The right to a fair trial can override free expression, says Carl Gardner
Aside from exposing the sins of News International, today’s MPs report boosts our campaign for libel reform, writes Jo Glanville
This article was first published in the Independent.
At the press conference launching the select committee’s report on press standards, privacy and libel, all that anyone wanted to talk about was the News of the World and phone hacking. The committee blasted News International and its witnesses for their “collective amnesia” in providing evidence to the inquiry and lamented the “substantial damage to the newspaper industry as a whole” of the phone hacking fiasco. Less attention was given to the inquiry’s call for libel reform – yet its recommendations are perhaps the most significant element of the report and an unequivocal support for press freedom.
Over the past 18 months, there has been an unprecedented groundswell for reform, as scientists, academics, NGOs, the media and pressure groups have lobbied for action. The committee’s recommendations echo many of those proposed by Index on Censorship and English PEN in a report published last November – tackling libel tourism, making it harder for corporations to sue, developing a public interest defence, reducing costs, a one-year limitation on internet publication. There has rarely been such a convergence of engagement by pressure groups and politicians on an issue. “There’s an opportunity for a thoroughgoing reform of our libel law,” said Paul Farrelly MP, an influential member of the committee.
When Jack Straw gave evidence to the committee last year, he appeared untroubled by the problem of libel tourism. Yet the phenomenon (where foreign claimants bring their libel actions to English courts) made a deep impression on the committee. A number of states in the US have introduced legislation to protect their citizens from being sued in our courts: “We believe it is more than an embarrassment to our system that legislators in the US should feel the need to take retaliatory steps to protect freedom of speech,” says the select committee report, recommending that the Government discuss the situation with its US counterparts.
So will it go anywhere? Some of the issues are already under review, others are being examined by the Ministry of Justice’s working group on libel. There’s little time left before the election and little indication that a Conservative government will be as supportive of reform. But we may never have another opportunity like this for freeing the press, publishers and academics from the tyranny of the UK’s singular chilling libel laws – and will have a greater impact for press freedom than the current flurry of interest in the sins of News International.
Jo Glanville is editor of Index on Censorship and a member of the Ministry of Justice working party on libel reform
The UK parliament edged a step closer to repealing the archaic crimes of seditious libel and criminal defamation yesterday, as the House of Lords debated the government’s Coroners and Justice Bill on its second reading.
Liberal Democrat peer, Lord Anthony Lester QC, indicated his intention to table an amendment to the Bill that would abolish seditious and criminal libel, saying:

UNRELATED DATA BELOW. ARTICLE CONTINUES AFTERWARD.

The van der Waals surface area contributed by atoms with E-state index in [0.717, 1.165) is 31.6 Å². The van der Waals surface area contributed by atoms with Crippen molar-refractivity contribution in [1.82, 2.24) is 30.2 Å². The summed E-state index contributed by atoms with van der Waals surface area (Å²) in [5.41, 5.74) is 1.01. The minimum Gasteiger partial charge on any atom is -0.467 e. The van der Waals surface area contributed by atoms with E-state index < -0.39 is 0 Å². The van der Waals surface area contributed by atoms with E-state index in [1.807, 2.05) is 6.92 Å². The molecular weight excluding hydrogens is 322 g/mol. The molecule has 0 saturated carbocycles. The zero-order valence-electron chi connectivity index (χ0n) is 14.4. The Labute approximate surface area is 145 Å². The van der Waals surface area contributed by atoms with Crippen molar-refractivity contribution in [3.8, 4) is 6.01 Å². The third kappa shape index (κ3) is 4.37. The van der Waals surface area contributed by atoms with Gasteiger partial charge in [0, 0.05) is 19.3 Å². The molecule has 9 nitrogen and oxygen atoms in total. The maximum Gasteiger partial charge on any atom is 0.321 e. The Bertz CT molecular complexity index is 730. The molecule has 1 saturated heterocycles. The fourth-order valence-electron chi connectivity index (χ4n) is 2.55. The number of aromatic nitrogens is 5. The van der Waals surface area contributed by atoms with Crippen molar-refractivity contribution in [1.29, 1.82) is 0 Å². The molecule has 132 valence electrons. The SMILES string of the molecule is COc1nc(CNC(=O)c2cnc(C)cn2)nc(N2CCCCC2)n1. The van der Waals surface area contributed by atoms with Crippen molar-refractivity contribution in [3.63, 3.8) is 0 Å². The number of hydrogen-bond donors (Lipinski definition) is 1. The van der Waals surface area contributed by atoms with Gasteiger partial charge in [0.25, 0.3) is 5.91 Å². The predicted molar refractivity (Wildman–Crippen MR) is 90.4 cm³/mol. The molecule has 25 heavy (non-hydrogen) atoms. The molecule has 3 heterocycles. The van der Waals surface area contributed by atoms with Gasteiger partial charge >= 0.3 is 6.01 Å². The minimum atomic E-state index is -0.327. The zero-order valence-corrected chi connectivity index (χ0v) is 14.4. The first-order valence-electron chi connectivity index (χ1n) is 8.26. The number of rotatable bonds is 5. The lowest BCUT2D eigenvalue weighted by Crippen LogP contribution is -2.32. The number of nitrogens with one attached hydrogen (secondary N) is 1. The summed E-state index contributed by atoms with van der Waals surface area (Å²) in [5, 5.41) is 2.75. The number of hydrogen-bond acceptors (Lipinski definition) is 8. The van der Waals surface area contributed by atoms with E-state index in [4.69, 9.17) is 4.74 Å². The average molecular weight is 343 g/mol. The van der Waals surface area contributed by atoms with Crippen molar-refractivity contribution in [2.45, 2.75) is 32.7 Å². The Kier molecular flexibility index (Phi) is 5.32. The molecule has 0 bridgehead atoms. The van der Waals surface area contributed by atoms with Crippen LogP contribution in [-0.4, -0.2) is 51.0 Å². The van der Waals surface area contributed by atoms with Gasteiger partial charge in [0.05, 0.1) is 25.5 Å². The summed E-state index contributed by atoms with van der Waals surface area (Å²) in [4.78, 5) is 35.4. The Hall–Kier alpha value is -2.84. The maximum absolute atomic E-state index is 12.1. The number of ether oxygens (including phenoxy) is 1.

It took us 140 years to abolish the crime of blasphemy; I hope that this House will see fit to remove these crimes from our statute book as well. I hope that the government will support the amendments; indeed, there were straws in the wind indicating that they might do so.
This is very encouraging: should peers agree to an amendment, the change would need the tacit support of the government to remain in the Bill.
In March, Dr Evan Harris, the Liberal Democrat MP, tabled similar amendments in the House of Commons (unfortunately never debated due to time constraints). Speaking at a meeting in Holborn yesterday evening, Dr Harris said that he too has heard supportive noises from the Ministry of Justice on this issue. Index on Censorship and English PEN will be lobbying the government to formalise this support, as soon as possible.
For campaigners, the abolition of seditious libel and criminal defamation in the UK would be an invaluable tool in the fight for free expression worldwide. In recent years, both Article 19 and International PEN have produced research on the widespread use of sedition and criminal defamation laws to silence legitimate political protest. Abolition in the UK should reinvigorate campaigns for change elsewhere.
The Coroners and Justice Bill raises several other free expression issues, which peers will debate in committee in June. These include the question of whether convicted criminals should have royalties from their memoirs confiscated, and whether laws that forbid hate speech on the grounds of sexual orientation need an amendment to protect those who might wish to question the morality of homosexual practices.
However, some peers criticised the government’s use of portmanteau bills to legislate on myriad topics. Lord Thomas of Gresford complained that the Bill was a “miscellany of no fewer than 15 discrete and complex topics that have been thrown together.” If the Coroners and Justice Bill succeeds in expanding the space for free speech in the UK, it will be ironic that the vehicle for reform is a method of legislation that many regard as undemocratic.
Robert Sharp is campaigns manager at English PEN
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